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Sport Science Nutrition task

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Introduction

BREAKFAST * 2 Slices of toast (no butter) with poached eggs on top. * 1 glass of 100% juice (fresh) * 1 cup of coffee (medium - 350ml) * 1 large glass of water (approx. 700 ml) MORNING * 1 low fat protein shake * 1 piece of fruit LUNCH * 2 Toasted Sandwiches with ham, tomato and cheese * 1 piece of Fruit * 1 cup of coffee (medium - 350ml) * lots of water(approx 800ml) * 2 Toasted Sandwiches with chicken, tomato and cheese * 1 piece of Fruit * 1 cup of coffee (medium - 350ml) * lots of water(approx 800ml) * 2 Toasted Sandwiches with tuna, tomato and cheese * 1 piece of Fruit * 1 cup of coffee (medium - 350ml) * lots of water(approx 800ml) * 1 large mixed salad with ham, chicken or tuna. * 1 piece of Fruit * 1 cup of coffee (medium - 350ml) * lots of water(approx 800ml) AFTERNOON * 1 low fat protein smoothie * 1 piece of fresh fruit DINNER * Steak with fresh vegetables or large salad. * water * Chicken with fresh vegetables or large salad. * water * Fish with fresh vegetables or large salad. ...read more.

Middle

This would be helpful in the prevention of osteoporosis. Besides this minor flaw, her diet regime specifically caters for her needs as an individual and is therefore optimum. Michelle's diet was crucial to her performance as track cycling is a sport which requires a muscular and lean body (low body fat levels) and a high energy diet. This includes consuming foods that are high in protein, vitamins and carbohydrates. A balance of these with the addition of frequent meals is vital for a healthy diet and especially for a sprint athlete's performance. There is also overwhelming evidence that adequate dietary carbohydrates are needed for maximum performance. From Michelle's weekly diet, her frequent intakes of protein (protein shakes, meat, bread) and carbohydrates (smoothie, fruit juice, bread) can be seen at every meal. This satisfies her body's demands for a high energy diet. Michelle Ferris' diet had given her the perfect ingredients for success in that it gave her the strength and power to perform to her peak. Without enough carbohydrate in her diet, she would never have found the energy to compete in her sprint events. Her high protein diet ensured the replenishment of protein fuel after lengthy and intense training sessions. ...read more.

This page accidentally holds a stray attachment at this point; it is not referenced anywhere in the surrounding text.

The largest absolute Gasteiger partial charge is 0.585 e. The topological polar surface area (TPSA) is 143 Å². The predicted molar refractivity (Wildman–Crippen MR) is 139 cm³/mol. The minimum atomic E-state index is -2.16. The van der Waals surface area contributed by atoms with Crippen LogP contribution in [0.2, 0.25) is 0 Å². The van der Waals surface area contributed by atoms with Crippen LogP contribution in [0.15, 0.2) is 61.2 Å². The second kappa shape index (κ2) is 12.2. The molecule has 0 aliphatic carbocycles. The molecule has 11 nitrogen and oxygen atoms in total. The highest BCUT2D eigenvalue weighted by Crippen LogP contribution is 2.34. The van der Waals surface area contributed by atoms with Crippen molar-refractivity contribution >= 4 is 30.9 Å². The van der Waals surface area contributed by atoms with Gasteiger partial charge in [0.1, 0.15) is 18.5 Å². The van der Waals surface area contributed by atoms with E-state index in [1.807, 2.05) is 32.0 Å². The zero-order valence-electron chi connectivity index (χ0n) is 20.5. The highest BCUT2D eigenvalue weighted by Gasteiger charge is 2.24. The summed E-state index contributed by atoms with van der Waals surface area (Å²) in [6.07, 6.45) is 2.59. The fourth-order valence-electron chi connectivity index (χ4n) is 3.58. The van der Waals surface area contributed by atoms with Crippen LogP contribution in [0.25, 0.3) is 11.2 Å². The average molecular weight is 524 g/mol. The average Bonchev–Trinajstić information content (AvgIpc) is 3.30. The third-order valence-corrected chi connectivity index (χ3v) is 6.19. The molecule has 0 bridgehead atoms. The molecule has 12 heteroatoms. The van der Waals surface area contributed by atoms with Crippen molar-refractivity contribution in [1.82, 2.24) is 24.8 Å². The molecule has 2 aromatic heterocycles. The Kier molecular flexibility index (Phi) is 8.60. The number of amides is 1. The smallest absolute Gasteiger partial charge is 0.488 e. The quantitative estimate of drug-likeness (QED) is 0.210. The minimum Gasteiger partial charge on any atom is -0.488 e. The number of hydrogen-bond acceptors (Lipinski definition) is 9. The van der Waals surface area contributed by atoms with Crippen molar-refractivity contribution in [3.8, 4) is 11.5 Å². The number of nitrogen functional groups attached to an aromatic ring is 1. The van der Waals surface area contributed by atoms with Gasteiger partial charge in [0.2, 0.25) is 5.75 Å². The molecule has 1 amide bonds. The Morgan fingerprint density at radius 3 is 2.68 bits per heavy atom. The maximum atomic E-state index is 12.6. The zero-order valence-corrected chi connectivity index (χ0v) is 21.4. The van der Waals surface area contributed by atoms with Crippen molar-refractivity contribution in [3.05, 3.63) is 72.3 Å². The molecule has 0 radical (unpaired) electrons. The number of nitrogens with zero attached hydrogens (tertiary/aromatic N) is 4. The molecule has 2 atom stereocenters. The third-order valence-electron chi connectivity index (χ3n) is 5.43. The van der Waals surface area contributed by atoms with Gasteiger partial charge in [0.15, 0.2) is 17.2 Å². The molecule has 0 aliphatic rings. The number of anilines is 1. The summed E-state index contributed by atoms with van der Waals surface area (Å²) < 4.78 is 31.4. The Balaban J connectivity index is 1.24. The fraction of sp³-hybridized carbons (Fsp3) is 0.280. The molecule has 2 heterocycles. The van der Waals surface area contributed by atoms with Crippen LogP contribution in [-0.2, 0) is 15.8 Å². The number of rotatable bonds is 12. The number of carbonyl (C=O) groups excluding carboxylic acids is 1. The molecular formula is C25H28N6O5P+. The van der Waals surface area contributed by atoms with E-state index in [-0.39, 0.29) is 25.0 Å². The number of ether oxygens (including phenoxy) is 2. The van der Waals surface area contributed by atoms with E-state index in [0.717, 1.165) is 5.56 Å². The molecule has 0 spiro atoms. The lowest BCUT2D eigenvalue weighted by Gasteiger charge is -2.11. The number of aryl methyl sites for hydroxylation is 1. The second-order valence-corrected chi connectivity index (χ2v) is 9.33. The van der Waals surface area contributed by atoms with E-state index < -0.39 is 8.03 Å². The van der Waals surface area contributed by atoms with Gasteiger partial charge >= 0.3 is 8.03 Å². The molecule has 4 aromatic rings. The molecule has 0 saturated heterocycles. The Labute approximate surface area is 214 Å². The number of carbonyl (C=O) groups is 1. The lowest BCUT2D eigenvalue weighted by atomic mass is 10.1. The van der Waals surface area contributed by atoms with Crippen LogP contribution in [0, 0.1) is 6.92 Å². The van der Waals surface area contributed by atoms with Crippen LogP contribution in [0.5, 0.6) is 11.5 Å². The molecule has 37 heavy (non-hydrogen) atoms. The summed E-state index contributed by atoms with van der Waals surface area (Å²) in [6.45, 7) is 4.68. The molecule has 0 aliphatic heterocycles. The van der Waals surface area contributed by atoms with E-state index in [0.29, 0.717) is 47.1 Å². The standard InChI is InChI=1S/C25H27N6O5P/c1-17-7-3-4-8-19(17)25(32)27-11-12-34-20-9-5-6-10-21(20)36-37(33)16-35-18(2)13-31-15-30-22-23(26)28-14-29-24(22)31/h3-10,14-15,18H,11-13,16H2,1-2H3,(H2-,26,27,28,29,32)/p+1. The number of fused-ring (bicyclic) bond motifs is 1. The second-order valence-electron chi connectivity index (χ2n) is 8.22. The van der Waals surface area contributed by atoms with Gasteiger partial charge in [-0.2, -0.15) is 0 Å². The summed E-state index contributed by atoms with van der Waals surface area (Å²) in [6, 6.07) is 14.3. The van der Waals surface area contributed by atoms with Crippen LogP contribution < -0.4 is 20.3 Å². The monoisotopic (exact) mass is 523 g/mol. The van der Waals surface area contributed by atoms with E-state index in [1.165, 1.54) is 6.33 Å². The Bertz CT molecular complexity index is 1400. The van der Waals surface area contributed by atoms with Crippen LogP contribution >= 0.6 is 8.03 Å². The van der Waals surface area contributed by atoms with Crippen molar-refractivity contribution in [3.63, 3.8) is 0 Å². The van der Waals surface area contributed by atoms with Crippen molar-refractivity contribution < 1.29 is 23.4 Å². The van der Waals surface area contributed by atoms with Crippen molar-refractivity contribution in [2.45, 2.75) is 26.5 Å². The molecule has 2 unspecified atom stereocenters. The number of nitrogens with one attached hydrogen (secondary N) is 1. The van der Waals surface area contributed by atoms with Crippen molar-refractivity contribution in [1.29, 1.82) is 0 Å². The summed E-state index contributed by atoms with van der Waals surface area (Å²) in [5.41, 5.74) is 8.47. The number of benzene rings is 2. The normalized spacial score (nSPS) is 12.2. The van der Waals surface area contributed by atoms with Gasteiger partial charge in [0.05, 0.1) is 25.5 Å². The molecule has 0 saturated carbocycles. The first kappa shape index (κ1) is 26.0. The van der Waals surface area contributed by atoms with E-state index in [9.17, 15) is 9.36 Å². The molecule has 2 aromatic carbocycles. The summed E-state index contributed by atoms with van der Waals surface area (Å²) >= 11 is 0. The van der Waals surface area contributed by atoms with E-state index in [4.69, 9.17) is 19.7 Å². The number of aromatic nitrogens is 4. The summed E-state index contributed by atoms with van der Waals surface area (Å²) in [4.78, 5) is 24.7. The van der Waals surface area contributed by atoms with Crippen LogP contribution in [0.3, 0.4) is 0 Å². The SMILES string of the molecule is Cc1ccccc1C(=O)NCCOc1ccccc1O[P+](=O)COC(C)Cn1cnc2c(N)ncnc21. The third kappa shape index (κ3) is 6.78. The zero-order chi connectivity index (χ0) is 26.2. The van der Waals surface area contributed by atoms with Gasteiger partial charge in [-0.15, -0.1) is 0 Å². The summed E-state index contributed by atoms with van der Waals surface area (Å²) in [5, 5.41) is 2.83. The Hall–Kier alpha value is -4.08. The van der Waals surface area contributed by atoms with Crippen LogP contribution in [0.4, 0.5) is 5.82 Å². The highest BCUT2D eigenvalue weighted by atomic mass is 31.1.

Conclusion

Her small serve of pasta makes up the sufficient amount of energy she will need - just the right amount. The major differences in diet between an elite athlete and an average person are: * strictness of diet regime - self discipline is important to an elite athlete in order to maintain the optimum level of fitness. This might not be as important to an average person unless they desire good fitness. * Individual needs - a top performing athlete will need, for example, more energy foods in their diet than an average person will. If the average person followed that same diet, they will probably gain weight more - the average person will only need to meet their body requirements for good health. * Varied diet - an athlete's diet will have more balance and variation while the average person will eat whatever they "feel" like, e.g. junk food. * Energy & Carbohydrates - an athlete will need 2 to 3 times more energy than the average person. They would therefore consume more complex carbohydrates for supplying this energy. * Water - athletes will need to be hydrated regularly as they lose most of their fluids through perspiration. Michelle Ferris (Dual Olympic Silver Medallist) Michelle Ferris is a retired track cycling sprint specialist who focused on the sprint, 500m time trial and Keirin events. Caran Cheung ...read more.

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